Pictured below is Princess Margaret’s tiara which is known as the Poltimore Tiara and was purchased at auction just for her. It was sold by her family following her death.

The Poltimore Tiara worn by Princess Margaret on her wedding day.

Anne, The Princess Royal, was born on the 15th of August 1950, the only daughter of Queen Elizabeth II and The Duke of Edinburgh. Her first marriage was to Mark Anthony Philips, a Captain of the 1st Queens Dragoon Guards and an Olympic Gold Medal holder). They were married on the 14th of November 1973, Prince Charles’ birthday (can you imagine the sibling rivalry on that day!). Her dress, like her aunt’s, was fairly simple, and very much the 70’s. It was designed by Maureen Baker and made from embroidered silk in the “Tudor” style with a high collar and Medieval sleeves. Anne even designed aspects of the dress herself. She wore the Russian Fringe tiara worn by Queen Mary, her grandmother and her mother.

Below: The Russian Fringe or Queen Mary Fringe Tiara worn by Queen Elizabeth, Queen Elizabeth II and Princess Anne.

Lisa Najeeb Halaby, known to us as Queen Noor of Jordan, was born on the 23rd of August 1951 in Washington D.C., to Najeeb Halaby, of Syrian descent, and his wife Doris Carlquist, of Swedish descent. While working for Royal Jordanian Airlines in planning the Queen Alia International airport – Lisa was an architect – she met King Hussein of Jordan. When they were married on the 15th on June, 1978 in Amman, Jordan, she became his fourth wife (he being twice divorced and once widowed). Her very simple yet elegant wedding dress was designed by Christian Dior.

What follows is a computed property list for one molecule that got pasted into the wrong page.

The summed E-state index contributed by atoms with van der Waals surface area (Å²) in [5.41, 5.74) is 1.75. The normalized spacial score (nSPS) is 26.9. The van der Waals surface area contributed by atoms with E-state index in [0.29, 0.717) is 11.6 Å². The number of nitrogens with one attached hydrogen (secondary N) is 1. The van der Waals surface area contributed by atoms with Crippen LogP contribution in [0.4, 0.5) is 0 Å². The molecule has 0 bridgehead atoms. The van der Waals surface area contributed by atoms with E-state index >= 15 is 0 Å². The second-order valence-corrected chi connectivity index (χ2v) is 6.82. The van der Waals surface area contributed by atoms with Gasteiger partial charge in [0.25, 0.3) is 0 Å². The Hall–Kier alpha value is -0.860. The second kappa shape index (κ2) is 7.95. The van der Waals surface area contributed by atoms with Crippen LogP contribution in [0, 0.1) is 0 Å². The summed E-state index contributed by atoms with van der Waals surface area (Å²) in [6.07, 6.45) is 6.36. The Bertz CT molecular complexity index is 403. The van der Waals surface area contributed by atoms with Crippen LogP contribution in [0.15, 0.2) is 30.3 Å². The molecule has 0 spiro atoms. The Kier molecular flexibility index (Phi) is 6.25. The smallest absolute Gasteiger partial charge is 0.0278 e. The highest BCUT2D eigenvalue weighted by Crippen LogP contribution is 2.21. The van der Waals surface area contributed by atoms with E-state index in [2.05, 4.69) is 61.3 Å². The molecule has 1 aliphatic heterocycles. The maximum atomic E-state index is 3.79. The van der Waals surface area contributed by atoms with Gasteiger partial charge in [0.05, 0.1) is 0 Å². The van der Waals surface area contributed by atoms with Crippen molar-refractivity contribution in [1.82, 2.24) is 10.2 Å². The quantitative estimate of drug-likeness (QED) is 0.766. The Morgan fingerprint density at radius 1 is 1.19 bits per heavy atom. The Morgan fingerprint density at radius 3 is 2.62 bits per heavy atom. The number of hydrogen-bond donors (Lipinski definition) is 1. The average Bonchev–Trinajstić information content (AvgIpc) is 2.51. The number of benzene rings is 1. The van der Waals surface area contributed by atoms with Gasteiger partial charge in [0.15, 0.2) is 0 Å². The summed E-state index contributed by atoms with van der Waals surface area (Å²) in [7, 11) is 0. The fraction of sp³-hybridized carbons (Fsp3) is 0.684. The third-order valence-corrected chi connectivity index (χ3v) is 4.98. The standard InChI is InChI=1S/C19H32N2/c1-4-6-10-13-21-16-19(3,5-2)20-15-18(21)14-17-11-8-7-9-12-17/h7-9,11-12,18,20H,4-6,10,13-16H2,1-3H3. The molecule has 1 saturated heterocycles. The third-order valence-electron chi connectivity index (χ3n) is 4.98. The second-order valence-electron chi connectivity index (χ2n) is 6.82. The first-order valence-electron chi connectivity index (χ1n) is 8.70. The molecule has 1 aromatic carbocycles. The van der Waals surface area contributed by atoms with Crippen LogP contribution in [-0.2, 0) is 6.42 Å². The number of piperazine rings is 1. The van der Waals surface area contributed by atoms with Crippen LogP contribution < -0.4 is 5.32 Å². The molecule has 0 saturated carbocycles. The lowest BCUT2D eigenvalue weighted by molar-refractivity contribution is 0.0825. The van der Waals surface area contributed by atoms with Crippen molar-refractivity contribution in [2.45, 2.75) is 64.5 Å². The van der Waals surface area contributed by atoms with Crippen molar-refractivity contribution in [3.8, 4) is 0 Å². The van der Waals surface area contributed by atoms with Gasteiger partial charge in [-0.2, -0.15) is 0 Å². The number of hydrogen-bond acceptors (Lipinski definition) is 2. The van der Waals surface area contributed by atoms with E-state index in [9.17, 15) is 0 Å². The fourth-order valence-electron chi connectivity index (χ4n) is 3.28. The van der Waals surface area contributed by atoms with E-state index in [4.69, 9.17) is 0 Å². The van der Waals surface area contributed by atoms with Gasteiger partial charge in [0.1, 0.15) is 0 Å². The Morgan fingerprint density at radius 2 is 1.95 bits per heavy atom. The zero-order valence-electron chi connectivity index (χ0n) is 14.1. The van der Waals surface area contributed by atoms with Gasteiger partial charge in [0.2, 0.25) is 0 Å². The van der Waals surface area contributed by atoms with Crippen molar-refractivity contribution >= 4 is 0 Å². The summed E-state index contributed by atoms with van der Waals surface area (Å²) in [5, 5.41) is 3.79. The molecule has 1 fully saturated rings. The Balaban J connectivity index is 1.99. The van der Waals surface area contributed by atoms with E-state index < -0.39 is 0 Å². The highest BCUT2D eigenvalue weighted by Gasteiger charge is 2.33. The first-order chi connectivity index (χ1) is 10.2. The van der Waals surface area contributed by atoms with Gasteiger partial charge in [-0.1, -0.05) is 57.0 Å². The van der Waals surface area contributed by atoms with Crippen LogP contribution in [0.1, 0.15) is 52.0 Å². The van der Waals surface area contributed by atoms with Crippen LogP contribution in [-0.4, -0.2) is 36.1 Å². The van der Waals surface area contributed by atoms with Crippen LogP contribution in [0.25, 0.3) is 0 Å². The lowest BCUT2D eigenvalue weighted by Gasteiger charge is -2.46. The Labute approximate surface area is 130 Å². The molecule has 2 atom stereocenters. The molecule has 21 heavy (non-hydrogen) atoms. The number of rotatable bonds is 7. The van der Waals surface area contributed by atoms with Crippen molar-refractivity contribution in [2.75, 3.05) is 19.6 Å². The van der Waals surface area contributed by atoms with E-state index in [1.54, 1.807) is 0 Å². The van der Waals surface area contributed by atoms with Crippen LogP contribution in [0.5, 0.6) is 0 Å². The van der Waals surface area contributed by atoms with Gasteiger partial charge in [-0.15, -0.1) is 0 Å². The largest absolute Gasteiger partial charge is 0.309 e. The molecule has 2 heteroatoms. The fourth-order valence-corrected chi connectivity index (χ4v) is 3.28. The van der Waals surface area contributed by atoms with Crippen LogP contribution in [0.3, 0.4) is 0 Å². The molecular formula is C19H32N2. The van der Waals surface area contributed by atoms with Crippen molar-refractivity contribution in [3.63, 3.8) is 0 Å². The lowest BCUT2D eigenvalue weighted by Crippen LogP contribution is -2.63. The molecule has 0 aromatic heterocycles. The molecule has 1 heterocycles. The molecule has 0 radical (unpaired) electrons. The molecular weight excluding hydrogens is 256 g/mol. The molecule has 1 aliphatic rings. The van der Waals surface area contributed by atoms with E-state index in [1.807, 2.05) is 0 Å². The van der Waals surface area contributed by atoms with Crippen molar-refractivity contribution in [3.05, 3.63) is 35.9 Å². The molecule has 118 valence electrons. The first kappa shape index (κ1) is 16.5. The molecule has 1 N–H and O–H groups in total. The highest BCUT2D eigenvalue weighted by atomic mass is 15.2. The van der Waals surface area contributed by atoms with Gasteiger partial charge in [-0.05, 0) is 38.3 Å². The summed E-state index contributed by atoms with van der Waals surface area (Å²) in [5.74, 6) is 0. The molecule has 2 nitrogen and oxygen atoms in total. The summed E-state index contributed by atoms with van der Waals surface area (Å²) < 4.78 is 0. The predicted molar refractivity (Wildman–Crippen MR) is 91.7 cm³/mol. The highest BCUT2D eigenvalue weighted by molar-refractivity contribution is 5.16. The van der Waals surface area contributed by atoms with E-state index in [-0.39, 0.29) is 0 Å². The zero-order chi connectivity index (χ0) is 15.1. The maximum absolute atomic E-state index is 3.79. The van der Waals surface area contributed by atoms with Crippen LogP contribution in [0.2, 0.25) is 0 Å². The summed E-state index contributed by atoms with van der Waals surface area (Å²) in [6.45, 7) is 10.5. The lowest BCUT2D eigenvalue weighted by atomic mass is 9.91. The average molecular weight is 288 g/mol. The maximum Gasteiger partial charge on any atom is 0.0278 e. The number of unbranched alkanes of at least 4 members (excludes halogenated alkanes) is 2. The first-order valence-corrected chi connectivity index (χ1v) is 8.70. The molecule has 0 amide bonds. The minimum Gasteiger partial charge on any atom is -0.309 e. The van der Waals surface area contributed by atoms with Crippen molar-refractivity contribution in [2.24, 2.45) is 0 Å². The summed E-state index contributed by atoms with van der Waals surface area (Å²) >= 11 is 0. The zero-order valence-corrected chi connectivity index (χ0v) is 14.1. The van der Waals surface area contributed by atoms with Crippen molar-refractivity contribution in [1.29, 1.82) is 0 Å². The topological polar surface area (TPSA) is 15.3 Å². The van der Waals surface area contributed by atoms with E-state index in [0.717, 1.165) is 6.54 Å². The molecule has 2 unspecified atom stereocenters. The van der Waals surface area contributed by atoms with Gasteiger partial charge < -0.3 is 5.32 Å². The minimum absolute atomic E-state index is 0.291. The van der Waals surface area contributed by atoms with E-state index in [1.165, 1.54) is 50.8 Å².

Now that’s how you cut a cake, with a ceremonial sword!

Lady Diana Frances Spencer (1 July 1961 – 31 August 1997) became HRH Diana, The Princess of Wales, when she married Charles, Prince of Wales on the 29th of July 1981 at St. Paul’s Cathedral, London. Her dress was . . . sigh. . . very ’80’s. I personally find the sleeves a bit scary! LOL! But it was the time, and the 80’s themselves were terrifying! However, as Colleen Denney wrote in her book Representing Diana, Princess of Wales, “the dress was a crinoline, representing sexuality and grandiosity, a meringue embroidered with pearls and sequins, it’s bodice frilled with lace.”